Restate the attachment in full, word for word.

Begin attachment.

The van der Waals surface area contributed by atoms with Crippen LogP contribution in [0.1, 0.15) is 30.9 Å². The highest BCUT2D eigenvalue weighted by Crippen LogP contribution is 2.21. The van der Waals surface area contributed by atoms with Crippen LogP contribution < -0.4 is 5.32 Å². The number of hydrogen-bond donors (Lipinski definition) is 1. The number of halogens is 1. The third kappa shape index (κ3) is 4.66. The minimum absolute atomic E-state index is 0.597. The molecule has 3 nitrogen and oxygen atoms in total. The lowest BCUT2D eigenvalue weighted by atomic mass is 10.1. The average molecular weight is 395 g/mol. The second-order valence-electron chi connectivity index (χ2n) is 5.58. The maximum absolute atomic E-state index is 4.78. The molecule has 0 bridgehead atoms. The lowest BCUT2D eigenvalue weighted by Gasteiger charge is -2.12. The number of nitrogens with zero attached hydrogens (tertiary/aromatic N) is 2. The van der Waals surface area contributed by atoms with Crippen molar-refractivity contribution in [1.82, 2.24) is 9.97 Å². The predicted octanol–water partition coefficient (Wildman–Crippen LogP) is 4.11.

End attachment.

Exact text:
The van der Waals surface area contributed by atoms with Crippen LogP contribution in [0.1, 0.15) is 30.9 Å². The highest BCUT2D eigenvalue weighted by Crippen LogP contribution is 2.21. The van der Waals surface area contributed by atoms with Crippen LogP contribution < -0.4 is 5.32 Å². The number of hydrogen-bond donors (Lipinski definition) is 1. The number of halogens is 1. The third kappa shape index (κ3) is 4.66. The minimum absolute atomic E-state index is 0.597. The molecule has 3 nitrogen and oxygen atoms in total. The lowest BCUT2D eigenvalue weighted by atomic mass is 10.1. The average molecular weight is 395 g/mol. The second-order valence-electron chi connectivity index (χ2n) is 5.58. The maximum absolute atomic E-state index is 4.78. The molecule has 0 bridgehead atoms. The lowest BCUT2D eigenvalue weighted by Gasteiger charge is -2.12. The number of nitrogens with zero attached hydrogens (tertiary/aromatic N) is 2. The van der Waals surface area contributed by atoms with Crippen molar-refractivity contribution in [1.82, 2.24) is 9.97 Å². The predicted octanol–water partition coefficient (Wildman–Crippen LogP) is 4.11.